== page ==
Unsurprisingly, the pandemic-delayed fifth season of Better Things is well worth the wait. This delightfully unpredictable dramedy stars Pamela Adlon in an unforgettable performance as Sam Fox, a funny, neurotic working actor in LA. Her exploits generally involve efforts to raise three quirky children, keep an eye on her vexing mother across the street, and make sense of her career as she negotiates Hollywood in middle age.
Better Things is an extremely slice-of-life show, so the seasons don’t have conventional arcs, but the life being sliced is full of terrific characters and funny moments, even as the scenarios bounce from ordinary to unorthodox. There is kind of a quiet, inchoate theme to this season, however, as Sam prepares for the end of an era. Her eldest Max (Mikey Madison) is drifting out of the nest, her prickly middle child Frankie (Hannah Riley) comes out as nonbinary, and young Duke (Olivia Edward) is suffering from depression as she gazes into an uncertain and daunting future. Being anchored to her career, her children, her mother Phyl (Celia Imrie), and her house has informed Sam’s life for so long that the idea of moving on from those aspects of her life—as she is forced, by turns, to contemplate this season—has her constantly on the edge of an existential crisis. She negotiates the turmoil with a mix of deflecting humor, loving sacrifice, emotional exhaustion, and understandable panic.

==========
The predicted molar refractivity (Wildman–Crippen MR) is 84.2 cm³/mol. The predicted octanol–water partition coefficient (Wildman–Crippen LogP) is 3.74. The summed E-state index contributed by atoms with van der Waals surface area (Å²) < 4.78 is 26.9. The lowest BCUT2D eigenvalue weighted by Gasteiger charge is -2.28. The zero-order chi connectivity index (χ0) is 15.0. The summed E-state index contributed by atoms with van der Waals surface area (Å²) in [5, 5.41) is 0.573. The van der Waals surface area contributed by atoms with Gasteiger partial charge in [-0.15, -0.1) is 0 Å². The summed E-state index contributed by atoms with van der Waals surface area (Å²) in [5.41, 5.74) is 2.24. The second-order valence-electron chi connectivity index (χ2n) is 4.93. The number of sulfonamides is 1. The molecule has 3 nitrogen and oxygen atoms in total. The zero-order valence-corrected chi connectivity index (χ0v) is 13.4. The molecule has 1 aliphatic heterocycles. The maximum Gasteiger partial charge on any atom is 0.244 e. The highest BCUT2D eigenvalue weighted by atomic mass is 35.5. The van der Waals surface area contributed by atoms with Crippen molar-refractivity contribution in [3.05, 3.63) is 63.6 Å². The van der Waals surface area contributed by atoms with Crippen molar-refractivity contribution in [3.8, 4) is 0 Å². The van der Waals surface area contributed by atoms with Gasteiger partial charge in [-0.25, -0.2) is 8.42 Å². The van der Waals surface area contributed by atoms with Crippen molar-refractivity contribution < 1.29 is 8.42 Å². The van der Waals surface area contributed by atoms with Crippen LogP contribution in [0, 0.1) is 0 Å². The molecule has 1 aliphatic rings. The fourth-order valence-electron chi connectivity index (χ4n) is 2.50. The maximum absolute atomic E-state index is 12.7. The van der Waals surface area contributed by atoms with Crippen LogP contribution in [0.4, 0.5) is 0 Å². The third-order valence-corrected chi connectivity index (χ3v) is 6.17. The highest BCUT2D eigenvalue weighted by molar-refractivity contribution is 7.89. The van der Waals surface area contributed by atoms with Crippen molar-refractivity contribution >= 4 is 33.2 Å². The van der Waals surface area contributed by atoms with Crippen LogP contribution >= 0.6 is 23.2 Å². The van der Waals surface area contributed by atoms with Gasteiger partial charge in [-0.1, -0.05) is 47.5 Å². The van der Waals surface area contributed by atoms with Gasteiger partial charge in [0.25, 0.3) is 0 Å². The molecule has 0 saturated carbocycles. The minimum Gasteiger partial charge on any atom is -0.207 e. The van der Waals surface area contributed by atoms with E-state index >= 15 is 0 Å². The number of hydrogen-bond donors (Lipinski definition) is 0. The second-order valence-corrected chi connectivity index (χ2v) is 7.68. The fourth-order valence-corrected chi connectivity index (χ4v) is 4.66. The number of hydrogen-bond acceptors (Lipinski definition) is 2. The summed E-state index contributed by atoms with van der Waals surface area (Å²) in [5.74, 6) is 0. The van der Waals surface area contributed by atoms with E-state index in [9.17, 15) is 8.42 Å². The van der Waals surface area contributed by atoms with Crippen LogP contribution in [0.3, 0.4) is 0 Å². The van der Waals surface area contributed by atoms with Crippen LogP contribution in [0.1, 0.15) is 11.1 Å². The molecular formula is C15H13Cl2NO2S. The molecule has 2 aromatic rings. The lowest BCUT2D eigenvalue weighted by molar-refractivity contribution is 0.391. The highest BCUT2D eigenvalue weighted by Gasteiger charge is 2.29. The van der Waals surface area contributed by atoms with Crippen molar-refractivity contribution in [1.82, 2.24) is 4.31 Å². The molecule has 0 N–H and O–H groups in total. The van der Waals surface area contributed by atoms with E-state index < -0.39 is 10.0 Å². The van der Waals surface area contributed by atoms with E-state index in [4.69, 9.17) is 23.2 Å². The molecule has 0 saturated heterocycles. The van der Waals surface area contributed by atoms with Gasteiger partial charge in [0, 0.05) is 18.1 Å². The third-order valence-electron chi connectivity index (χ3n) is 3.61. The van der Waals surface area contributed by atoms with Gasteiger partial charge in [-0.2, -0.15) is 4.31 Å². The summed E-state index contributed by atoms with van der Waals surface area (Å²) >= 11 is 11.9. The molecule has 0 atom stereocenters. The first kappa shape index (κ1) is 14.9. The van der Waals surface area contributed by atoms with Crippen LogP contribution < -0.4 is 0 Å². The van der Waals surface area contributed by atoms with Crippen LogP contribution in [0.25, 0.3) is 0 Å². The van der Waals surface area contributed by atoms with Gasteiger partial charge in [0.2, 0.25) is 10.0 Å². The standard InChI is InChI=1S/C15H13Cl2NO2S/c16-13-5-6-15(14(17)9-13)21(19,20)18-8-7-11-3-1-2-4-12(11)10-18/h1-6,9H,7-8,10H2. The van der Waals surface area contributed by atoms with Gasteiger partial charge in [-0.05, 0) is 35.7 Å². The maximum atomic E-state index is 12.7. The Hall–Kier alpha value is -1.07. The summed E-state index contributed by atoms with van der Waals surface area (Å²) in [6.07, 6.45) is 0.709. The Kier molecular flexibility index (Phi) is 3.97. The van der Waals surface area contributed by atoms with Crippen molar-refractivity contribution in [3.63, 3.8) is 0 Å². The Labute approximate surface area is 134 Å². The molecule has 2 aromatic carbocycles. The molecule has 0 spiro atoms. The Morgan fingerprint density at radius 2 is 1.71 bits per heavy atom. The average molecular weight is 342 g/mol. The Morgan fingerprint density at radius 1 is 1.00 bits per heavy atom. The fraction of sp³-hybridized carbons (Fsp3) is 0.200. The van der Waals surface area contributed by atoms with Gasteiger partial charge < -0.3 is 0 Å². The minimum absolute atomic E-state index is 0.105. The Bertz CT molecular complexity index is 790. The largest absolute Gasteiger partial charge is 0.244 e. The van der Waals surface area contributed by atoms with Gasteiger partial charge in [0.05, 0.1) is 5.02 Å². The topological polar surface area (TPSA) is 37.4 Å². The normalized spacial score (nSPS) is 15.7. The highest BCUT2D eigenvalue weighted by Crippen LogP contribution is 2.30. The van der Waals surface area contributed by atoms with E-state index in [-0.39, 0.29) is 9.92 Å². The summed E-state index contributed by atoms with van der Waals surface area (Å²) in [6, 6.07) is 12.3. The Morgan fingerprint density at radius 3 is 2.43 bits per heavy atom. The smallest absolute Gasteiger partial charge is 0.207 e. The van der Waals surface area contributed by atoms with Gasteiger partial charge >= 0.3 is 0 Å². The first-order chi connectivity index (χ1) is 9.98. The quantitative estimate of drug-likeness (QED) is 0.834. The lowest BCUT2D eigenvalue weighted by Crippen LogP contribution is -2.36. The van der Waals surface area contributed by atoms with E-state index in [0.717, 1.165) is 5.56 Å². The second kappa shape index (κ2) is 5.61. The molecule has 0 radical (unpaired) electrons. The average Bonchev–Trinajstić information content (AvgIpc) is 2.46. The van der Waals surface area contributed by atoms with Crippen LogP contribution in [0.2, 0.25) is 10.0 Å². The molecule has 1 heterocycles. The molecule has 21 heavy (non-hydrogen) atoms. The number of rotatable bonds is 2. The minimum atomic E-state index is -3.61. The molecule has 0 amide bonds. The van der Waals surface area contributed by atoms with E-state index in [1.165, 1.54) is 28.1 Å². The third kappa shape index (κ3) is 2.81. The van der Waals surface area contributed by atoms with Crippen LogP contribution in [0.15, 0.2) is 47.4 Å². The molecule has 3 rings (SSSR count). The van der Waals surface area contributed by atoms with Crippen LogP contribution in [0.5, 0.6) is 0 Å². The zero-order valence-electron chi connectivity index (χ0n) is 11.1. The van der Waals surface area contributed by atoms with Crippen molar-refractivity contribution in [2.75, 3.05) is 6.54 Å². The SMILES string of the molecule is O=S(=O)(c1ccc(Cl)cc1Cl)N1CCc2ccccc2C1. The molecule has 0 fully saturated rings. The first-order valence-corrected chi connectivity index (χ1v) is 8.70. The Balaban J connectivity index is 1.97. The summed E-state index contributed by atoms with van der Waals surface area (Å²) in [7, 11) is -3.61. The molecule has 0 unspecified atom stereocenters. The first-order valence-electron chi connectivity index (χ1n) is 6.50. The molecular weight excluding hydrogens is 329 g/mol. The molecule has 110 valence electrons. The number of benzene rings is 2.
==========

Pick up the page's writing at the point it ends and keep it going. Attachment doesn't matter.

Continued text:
Clearly written and refined during the pandemic, season five serves as an interesting window onto the passage of time in our tumultuous era. So much has gotten so dire in the six years since Better Things launched. Smartly, it uses our ongoing menagerie of crises to subtly inform character, particularly as it relates to the development of Sam’s troubled children and the uniquely harrowing challenges of both parenthood and growing up during a period when the future has grown so perilous. This gives the show an opportunity to lean into the thematic resonance I’ve always read into the title: Sam has always tried to give her family the “better things” in life, but how does one do that in the face of so much uncertainty? Without dwelling on the details, season five dives into the emotions of the time to wrestle with it artistically. In the meantime, the show continues to deliver better things than other shows tend to give us: more hilarious, argumentative scenes between Sam and her fiscally responsible brother Marion (Kevin Pollak); a touching, unnervingly timely subplot involving Max, who leans on the avuncular support of Sam’s gay best friend Rich (an ever-delightful Diedrich Bader); nicely engineered Hollywood encounters between Sam and real-life industry folks like Ron Cephas Jones, Danny Trejo, and (in a true Gen X deep dive) Marty Krofft; Mikey’s drunken physical comedy; Duke’s intense, unexpected music video; a cringeworthy pronoun conversation between Sam and Frankie that powerfully illustrates their growing disconnect; a touching bathroom encounter between Sam and Frankie’s closeted gay friend Jay (Kevin Phan); an episode where Sam half-successfully turns the house into a cellphone-free zone; impressive, funny emotional turns from Marion’s buttoned-down wife Caroline (Rosalind Chao); a family trip to England; and more. For a show as scattered and structurally dizzying as Better Things, it remained consistently winning and thought-provoking, and these characters will absolutely be missed.